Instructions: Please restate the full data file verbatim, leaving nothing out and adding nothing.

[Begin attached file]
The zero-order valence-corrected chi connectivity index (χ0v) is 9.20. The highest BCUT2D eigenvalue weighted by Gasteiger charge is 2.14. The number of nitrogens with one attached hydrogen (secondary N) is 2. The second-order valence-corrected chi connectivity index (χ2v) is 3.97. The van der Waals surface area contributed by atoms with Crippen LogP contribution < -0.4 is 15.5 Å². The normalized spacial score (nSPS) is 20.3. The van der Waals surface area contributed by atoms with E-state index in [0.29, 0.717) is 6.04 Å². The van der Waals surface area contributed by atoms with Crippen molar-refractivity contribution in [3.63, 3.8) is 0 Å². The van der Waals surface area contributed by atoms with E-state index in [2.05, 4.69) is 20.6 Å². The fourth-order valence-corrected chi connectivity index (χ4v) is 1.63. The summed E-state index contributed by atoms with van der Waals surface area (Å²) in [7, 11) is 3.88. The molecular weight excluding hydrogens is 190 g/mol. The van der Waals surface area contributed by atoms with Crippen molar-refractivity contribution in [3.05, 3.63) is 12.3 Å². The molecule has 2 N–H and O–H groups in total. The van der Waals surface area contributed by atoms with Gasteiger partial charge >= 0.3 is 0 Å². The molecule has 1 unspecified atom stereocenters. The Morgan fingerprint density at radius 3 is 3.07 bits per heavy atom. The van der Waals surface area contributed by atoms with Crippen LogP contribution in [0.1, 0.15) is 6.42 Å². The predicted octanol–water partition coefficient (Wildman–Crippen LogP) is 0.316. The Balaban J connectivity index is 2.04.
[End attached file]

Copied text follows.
The zero-order valence-corrected chi connectivity index (χ0v) is 9.20. The highest BCUT2D eigenvalue weighted by Gasteiger charge is 2.14. The number of nitrogens with one attached hydrogen (secondary N) is 2. The second-order valence-corrected chi connectivity index (χ2v) is 3.97. The van der Waals surface area contributed by atoms with Crippen LogP contribution < -0.4 is 15.5 Å². The normalized spacial score (nSPS) is 20.3. The van der Waals surface area contributed by atoms with E-state index in [0.29, 0.717) is 6.04 Å². The van der Waals surface area contributed by atoms with Crippen molar-refractivity contribution in [3.63, 3.8) is 0 Å². The van der Waals surface area contributed by atoms with E-state index in [2.05, 4.69) is 20.6 Å². The fourth-order valence-corrected chi connectivity index (χ4v) is 1.63. The summed E-state index contributed by atoms with van der Waals surface area (Å²) in [7, 11) is 3.88. The molecular weight excluding hydrogens is 190 g/mol. The van der Waals surface area contributed by atoms with Crippen molar-refractivity contribution in [3.05, 3.63) is 12.3 Å². The molecule has 2 N–H and O–H groups in total. The van der Waals surface area contributed by atoms with Gasteiger partial charge >= 0.3 is 0 Å². The molecule has 1 unspecified atom stereocenters. The Morgan fingerprint density at radius 3 is 3.07 bits per heavy atom. The van der Waals surface area contributed by atoms with Crippen LogP contribution in [0.1, 0.15) is 6.42 Å². The predicted octanol–water partition coefficient (Wildman–Crippen LogP) is 0.316. The Balaban J connectivity index is 2.04.